A.T. Martin: Well, sure. Viagra or Cialis, again another constrictor, so it concentrates your blood flow to a certain part of your body and it’s like the same with alcohol, five shots is worse than taking two shots. You’re maximizing. You’re putting way too much stuff into your system, into your body.

People don’t often look into the biology of things. People don’t often look into at the chemistry of things. People use because they want to feel good. That’s really the bottom line. Our goal is to educate people, but not to talk science about it but really just talking in laymen’s terms, like, hey, this is bad for you, in general terms to summarize, it’s bad for you, don’t mix and match things.

Dean Becker: Ok, now Martin, if folks would like to learn more about the work you guys do, is there a website that you could point people to?

A.T. Martin: Yeah, sure our official is: www. projectneon.org


Dean Becker: You’re listing to Cultural Baggage on the Drug Truth Network. This is Dean Becker and we’re at the Harm Reduction Conference in Austin TX. We’ll be back in a moment with more.

(Game show music)

It’s time to play: Name That Drug By It’s Side Effects

Works directly on the brain by interfering neurotransmitters and dopamine levels, because of drug prohibition, this product is made with over the counter cold medicines, matchbook covers, hydrochloric acid, drain cleaner, battery acid, lye, lantern fuel and antifreeze.


Time’s up!

The answer: Tina, chalk, go fast, zip, Christie, crank, speed, meth amphetamine hydrochloride.


Dean Becker: Alright, once again, reporting from the Harm Reduction Conference. This is an interview I did with Russ Jones with Law Enforcement Against Prohibition.

Russ Jones: I speak across the nation at our colleges and universities and public service organizations such as Rotary, Lions and Kiwanis Clubs.

Dean Becker: Ok, now Russ, you have a lengthy history in service to this country and law enforcement. Give us a brief summary.

Russ Jones: 1970, at the beginning of the war on drugs is when I started law enforcement. So for ten years, I was in the CSNSA as a police officer, a narcotics detective and with the DEA task force. I then worked for the federal government in intelligence in Central America on narcotics trafficking by our government operatives.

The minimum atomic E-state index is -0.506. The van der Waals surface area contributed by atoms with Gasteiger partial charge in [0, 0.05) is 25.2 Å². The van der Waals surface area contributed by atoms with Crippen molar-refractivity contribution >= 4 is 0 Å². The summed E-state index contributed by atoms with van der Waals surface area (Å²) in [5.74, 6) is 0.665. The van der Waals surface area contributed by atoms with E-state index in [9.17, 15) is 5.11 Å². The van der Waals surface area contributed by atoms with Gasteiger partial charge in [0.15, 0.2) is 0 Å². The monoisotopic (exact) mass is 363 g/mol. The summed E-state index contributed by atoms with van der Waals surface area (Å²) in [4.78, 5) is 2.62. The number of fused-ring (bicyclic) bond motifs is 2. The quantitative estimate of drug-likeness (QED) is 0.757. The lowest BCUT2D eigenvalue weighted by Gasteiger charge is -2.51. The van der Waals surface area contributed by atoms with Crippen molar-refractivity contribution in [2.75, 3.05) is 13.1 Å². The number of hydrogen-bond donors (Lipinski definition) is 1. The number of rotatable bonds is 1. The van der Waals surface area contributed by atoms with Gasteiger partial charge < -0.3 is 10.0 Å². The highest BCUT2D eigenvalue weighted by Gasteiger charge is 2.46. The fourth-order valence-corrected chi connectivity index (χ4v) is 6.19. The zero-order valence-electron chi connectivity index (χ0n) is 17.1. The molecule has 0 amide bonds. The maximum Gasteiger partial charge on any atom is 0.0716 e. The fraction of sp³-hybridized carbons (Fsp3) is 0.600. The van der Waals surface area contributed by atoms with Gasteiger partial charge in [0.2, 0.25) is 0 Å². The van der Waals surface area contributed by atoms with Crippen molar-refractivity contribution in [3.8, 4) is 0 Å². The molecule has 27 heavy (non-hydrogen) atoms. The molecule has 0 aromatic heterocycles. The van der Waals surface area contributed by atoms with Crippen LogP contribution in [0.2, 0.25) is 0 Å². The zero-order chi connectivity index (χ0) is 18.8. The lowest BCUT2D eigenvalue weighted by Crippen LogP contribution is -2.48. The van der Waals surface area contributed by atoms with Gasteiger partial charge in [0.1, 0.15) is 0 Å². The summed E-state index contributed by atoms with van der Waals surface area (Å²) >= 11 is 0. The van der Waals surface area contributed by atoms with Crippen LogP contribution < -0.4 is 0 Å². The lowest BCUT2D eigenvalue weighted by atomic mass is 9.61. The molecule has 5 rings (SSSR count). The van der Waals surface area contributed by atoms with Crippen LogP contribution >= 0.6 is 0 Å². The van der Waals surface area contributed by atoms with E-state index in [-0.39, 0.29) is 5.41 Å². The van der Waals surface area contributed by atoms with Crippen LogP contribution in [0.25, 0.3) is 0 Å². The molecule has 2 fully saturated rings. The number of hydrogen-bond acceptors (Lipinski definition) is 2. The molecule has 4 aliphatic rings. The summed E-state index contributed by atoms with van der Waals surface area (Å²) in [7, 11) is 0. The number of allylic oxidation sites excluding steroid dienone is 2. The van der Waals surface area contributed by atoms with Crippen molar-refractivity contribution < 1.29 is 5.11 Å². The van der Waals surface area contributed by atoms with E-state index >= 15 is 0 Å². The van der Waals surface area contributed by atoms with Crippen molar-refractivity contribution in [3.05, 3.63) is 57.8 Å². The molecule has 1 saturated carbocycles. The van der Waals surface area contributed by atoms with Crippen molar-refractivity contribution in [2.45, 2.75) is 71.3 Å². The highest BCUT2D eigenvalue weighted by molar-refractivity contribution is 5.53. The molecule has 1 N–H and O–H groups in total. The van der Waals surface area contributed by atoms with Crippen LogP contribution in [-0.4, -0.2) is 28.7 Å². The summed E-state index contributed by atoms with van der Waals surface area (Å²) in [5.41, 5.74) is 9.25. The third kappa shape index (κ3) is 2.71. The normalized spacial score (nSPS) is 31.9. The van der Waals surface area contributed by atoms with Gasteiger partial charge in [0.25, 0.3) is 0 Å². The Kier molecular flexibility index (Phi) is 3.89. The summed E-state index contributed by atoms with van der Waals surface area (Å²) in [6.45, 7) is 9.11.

I was in private practice as a forensic expert on the psychological and psychological effect of narcotics. I would testify in court, in rape cases or homicide cases on how drugs may or may not have affected the defendant in that case or the victim.

I traveled throughout the Soviet Union and Red China working with their law enforcement agencies. For example, in the Soviet Union I witnessed drug dealing on the streets and went with them on a search warrant for overseas methamphetamine lab. I went to rehabilitation programs and interview many of their rehabilitation clients.

Dean Becker: Hey Russ, let me interrupt you here. I mean, this is again a very lengthy, extensive involvement and it gives you the ability to analyze the application of this Drug War. What has been you observation of that application and the results from it?

Russ Jones: The war on drugs is a failure, since the beginning of the war on drugs to the current, present. Drugs are cheaper. They’re more plentiful. They’re more available. We have more deaths, diseases, crime, corruption. The war is just a failure. What we’re doing is wrong. We need to fight the war smarter. We need to be more successful and to do that we have to fight the war more economically, instead of through law enforcement.

Dean Becker: Now we’re here at the Harm Reduction conference in Austin. It’s a gathering of people all around the nation and some from around the world that work on altering, I guess, the application again, of this drug war, to create less harm, to find a better way to go about all this. What’s been your observation?

Russ Jones: Well, my observation is we need to, again, fight the war economically. We need to end this war of drugs from a law enforcement standpoint. Lessen the harms by treating the war on drugs and fighting drug abuse as a health issue, as a social issue. Using the blunt tool of law enforcement is just counterproductive. We are destroying more lives in the war on drugs than drugs have ever done.

Dean Becker: You mentioned earlier, that you speak to various organizations, Rotaries, Lions and college classes and others who invite LEAP to give our side of things. I speak for LEAP as well and it’s been my observation, over the last two years particularly the last year or so, that more and more out with us before we even being that speech. Your thoughts?

Russ Jones: I think so. I tend to speak to, especially with the civic service associations such as Rotary or Lions. I tend to speak to rather conservative groups. More and more are coming up to me after the talk and saying, “I’ve been feeling this it’s just great to hear someone come out and publically talk about this.”

Dean Becker: Ok, once again we’ve been speaking with Mister Russ Jones of Law Enforcement Against Prohibition. Their website: leap.cc.


Denise Drayton: My name is Denise Drayton we’re at Exponents, which is located in New York City. The ARRIVE training program is the flagship program of the Exponents organization. We deal with people that are recently incarcerated, coming out and transitioning back into society. We deal with substance users and people who are living with HIV and AIDS.